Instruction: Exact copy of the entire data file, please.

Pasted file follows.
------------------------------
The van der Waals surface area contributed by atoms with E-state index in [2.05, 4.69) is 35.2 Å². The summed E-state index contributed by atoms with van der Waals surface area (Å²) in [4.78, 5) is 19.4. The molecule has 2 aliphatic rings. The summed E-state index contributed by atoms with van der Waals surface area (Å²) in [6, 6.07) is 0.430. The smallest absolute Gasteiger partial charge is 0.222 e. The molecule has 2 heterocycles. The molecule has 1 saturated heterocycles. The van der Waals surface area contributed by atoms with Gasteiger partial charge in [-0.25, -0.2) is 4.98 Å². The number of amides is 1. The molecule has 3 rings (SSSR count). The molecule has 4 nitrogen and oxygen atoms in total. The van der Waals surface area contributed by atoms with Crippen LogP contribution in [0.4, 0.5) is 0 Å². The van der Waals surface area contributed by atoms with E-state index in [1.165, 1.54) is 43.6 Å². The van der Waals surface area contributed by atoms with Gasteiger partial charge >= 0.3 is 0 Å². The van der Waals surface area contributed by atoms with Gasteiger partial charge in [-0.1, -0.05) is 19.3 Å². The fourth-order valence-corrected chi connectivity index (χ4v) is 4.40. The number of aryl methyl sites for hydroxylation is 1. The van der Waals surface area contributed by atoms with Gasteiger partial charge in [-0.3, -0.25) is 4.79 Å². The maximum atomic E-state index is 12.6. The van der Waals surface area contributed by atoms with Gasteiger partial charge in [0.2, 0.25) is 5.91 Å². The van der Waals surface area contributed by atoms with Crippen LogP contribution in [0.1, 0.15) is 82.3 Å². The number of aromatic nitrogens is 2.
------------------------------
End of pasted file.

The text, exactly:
The van der Waals surface area contributed by atoms with E-state index in [2.05, 4.69) is 35.2 Å². The summed E-state index contributed by atoms with van der Waals surface area (Å²) in [4.78, 5) is 19.4. The molecule has 2 aliphatic rings. The summed E-state index contributed by atoms with van der Waals surface area (Å²) in [6, 6.07) is 0.430. The smallest absolute Gasteiger partial charge is 0.222 e. The molecule has 2 heterocycles. The molecule has 1 saturated heterocycles. The van der Waals surface area contributed by atoms with Gasteiger partial charge in [-0.25, -0.2) is 4.98 Å². The number of amides is 1. The molecule has 3 rings (SSSR count). The molecule has 4 nitrogen and oxygen atoms in total. The van der Waals surface area contributed by atoms with Crippen LogP contribution in [0.4, 0.5) is 0 Å². The van der Waals surface area contributed by atoms with E-state index in [1.165, 1.54) is 43.6 Å². The van der Waals surface area contributed by atoms with Gasteiger partial charge >= 0.3 is 0 Å². The van der Waals surface area contributed by atoms with Gasteiger partial charge in [-0.1, -0.05) is 19.3 Å². The fourth-order valence-corrected chi connectivity index (χ4v) is 4.40. The number of aryl methyl sites for hydroxylation is 1. The van der Waals surface area contributed by atoms with Gasteiger partial charge in [-0.3, -0.25) is 4.79 Å². The maximum atomic E-state index is 12.6. The van der Waals surface area contributed by atoms with Gasteiger partial charge in [0.2, 0.25) is 5.91 Å². The van der Waals surface area contributed by atoms with Crippen LogP contribution in [0.1, 0.15) is 82.3 Å². The number of aromatic nitrogens is 2.